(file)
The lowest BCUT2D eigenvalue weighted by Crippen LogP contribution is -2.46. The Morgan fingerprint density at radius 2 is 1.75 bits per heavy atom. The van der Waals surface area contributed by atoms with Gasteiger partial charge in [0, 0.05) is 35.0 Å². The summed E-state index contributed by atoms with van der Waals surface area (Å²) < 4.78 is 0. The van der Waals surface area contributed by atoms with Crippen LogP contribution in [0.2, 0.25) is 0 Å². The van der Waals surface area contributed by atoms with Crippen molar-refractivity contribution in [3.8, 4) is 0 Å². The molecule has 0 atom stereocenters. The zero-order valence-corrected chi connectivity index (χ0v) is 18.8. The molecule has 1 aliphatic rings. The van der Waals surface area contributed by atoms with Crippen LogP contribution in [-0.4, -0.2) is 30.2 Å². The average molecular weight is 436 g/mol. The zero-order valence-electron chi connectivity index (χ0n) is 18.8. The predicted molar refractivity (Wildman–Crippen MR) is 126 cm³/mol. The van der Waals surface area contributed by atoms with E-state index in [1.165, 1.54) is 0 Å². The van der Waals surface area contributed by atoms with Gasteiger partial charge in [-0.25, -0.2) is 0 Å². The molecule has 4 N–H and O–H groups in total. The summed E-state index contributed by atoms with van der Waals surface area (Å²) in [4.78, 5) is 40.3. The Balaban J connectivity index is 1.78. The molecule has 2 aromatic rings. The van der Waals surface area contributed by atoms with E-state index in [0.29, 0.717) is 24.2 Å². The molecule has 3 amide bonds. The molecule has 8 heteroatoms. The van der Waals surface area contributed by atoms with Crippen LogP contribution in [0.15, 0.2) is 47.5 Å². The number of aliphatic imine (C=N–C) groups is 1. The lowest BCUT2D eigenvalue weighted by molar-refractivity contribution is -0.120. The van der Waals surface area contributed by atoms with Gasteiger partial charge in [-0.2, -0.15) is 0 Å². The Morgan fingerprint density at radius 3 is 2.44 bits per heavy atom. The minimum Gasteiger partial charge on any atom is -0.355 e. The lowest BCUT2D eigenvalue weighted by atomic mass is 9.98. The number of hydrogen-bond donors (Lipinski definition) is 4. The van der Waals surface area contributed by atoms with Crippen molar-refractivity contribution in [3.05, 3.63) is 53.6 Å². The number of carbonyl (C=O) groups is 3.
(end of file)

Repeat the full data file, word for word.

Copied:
The lowest BCUT2D eigenvalue weighted by Crippen LogP contribution is -2.46. The Morgan fingerprint density at radius 2 is 1.75 bits per heavy atom. The van der Waals surface area contributed by atoms with Gasteiger partial charge in [0, 0.05) is 35.0 Å². The summed E-state index contributed by atoms with van der Waals surface area (Å²) < 4.78 is 0. The van der Waals surface area contributed by atoms with Crippen LogP contribution in [0.2, 0.25) is 0 Å². The van der Waals surface area contributed by atoms with Crippen molar-refractivity contribution in [3.8, 4) is 0 Å². The molecule has 0 atom stereocenters. The zero-order valence-corrected chi connectivity index (χ0v) is 18.8. The molecule has 1 aliphatic rings. The van der Waals surface area contributed by atoms with Crippen LogP contribution in [-0.4, -0.2) is 30.2 Å². The average molecular weight is 436 g/mol. The zero-order valence-electron chi connectivity index (χ0n) is 18.8. The predicted molar refractivity (Wildman–Crippen MR) is 126 cm³/mol. The van der Waals surface area contributed by atoms with E-state index in [1.165, 1.54) is 0 Å². The van der Waals surface area contributed by atoms with Gasteiger partial charge in [-0.25, -0.2) is 0 Å². The molecule has 4 N–H and O–H groups in total. The summed E-state index contributed by atoms with van der Waals surface area (Å²) in [4.78, 5) is 40.3. The Balaban J connectivity index is 1.78. The molecule has 2 aromatic rings. The van der Waals surface area contributed by atoms with E-state index in [0.29, 0.717) is 24.2 Å². The molecule has 3 amide bonds. The molecule has 8 heteroatoms. The van der Waals surface area contributed by atoms with Crippen LogP contribution in [0.15, 0.2) is 47.5 Å². The number of aliphatic imine (C=N–C) groups is 1. The lowest BCUT2D eigenvalue weighted by molar-refractivity contribution is -0.120. The van der Waals surface area contributed by atoms with Gasteiger partial charge in [-0.2, -0.15) is 0 Å². The Morgan fingerprint density at radius 3 is 2.44 bits per heavy atom. The minimum Gasteiger partial charge on any atom is -0.355 e. The lowest BCUT2D eigenvalue weighted by atomic mass is 9.98. The number of hydrogen-bond donors (Lipinski definition) is 4. The van der Waals surface area contributed by atoms with Crippen molar-refractivity contribution in [3.05, 3.63) is 53.6 Å². The number of carbonyl (C=O) groups is 3.